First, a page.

The subject of out of hours care is often in the news. The increasing demand, the increasing costs and the increasing pressure on A&E services are often complemented by a falling patient perception and increasing frustration with long waits. It is interesting to sit in discussions and never hear the words ‘community pharmacy’ mentioned. It always surprises me – so I was pleased to see some of the key proposals written in the NHS Alliance Manifesto.
Specialists (consultants) and generalists (such as GPs or nurses or pharmacists with out-of-hours contracts) should work together to construct joint Rotas to cover 24 hour service provision
It is because the NHS Alliance knows that community pharmacy often has longer opening hours than general practice, including weekends and bank holidays. They know that there are more than 800 pharmacies that open for 100 hours a week and that there are specialist out-of-hours contracts in place for specified services such as palliative care. They talk about community assets and recognise that we have all of these premises staffed by healthcare professionals available for extended hours and don’t make better use of them. They also know that in a time of austerity, you should build on what you have rather than creating something new and expensive, but ensure that primary care is the frontline for managing urgent care.
The answer starts with ‘minor ailment schemes’. I must admit that I hate this title with a passion so will immediately rename this as ‘acute care services’, although I could equally call it ‘urgent care services’ to keep aligned to the NHS Alliance language. So within the acute care services the community pharmacy is equipped and commissioned to manage a range of conditions that are likely to present acutely or urgently.
The program is based on ‘ATR’ – advise, treat, refer. The pharmacist is able to offer advice, offer treatment through OTC, PGD or independent prescriber status, or refer directly to another out of hours service or to the GP during opening hours. This service aims to pick up patients who are unable to get an appointment with their GP or present out-of-hours and would usually call the on-call team or go to A&E. The service could link with local GP practices and the emergency 111 or other information services.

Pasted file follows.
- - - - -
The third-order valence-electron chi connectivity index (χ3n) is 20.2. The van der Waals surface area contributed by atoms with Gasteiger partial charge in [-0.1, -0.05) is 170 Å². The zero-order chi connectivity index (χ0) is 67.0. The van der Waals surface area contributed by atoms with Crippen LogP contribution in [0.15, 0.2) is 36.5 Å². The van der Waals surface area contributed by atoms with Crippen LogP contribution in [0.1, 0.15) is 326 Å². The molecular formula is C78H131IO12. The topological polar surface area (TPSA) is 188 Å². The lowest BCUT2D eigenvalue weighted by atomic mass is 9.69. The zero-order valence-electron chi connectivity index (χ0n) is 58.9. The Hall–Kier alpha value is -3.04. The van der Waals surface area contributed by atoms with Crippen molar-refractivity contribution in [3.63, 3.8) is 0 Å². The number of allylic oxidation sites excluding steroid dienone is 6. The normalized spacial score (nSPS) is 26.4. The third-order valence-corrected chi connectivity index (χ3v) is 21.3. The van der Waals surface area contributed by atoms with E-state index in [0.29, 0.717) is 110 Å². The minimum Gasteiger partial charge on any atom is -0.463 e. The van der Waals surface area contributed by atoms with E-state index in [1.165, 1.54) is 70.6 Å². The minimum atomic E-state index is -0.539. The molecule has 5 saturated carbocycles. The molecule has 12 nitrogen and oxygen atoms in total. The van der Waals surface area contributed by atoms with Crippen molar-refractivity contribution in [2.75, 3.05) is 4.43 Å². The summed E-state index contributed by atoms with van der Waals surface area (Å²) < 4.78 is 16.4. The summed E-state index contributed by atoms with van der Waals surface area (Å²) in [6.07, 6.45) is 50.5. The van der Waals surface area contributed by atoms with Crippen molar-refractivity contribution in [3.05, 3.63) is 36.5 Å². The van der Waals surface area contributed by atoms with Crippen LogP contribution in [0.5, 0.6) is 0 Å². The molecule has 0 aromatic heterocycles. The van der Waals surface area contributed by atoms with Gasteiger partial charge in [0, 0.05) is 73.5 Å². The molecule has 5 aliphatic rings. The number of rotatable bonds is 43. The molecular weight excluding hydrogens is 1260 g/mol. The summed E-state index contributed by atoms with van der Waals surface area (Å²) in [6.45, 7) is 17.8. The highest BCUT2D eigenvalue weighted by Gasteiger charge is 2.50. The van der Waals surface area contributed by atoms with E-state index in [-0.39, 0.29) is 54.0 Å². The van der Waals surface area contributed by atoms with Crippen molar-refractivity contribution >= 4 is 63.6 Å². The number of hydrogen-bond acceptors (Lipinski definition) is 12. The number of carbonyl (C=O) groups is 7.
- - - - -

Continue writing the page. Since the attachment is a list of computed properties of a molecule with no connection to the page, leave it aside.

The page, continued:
The important thing is that the networks of pharmacies are already there. Several services are already in place and all they need is some redesign and support. These services fit in with the ‘talk to your pharmacist’ campaigns and seem a sensible solution to tackling increasing demand and building the community asset.
Many pharmacies are conveniently located throughout the neighbourhood and have reasonable facilities including a treatment/counselling room. In certain locations it might be reasonable to offer additional training in minor injuries to the pharmacist or even employ a nurse to deal with cuts, grazes, sprains and other injuries. The cost of equipping a pharmacy as an extended walk in centre may be considerably lower than commissioning completely new premises.
Then we should consider specialist medicines supply. I have already mentioned the palliative care networks of pharmacies who are available 24/7 to supply medicines from a palliative care list. But as primary care takes on more specialist services, the need for specialist medicines out-of-hours will increase. This service may become more important to support GPs who wish to put together a care package in short time to keep patients at home.
So, the next time you sit at a meeting discussing out-of-hours look around for the pharmacist and see how local pharmacists can contribute to integrated solutions. Before you build or create new services, with new premises, consider what you already have and look at ways of improving that.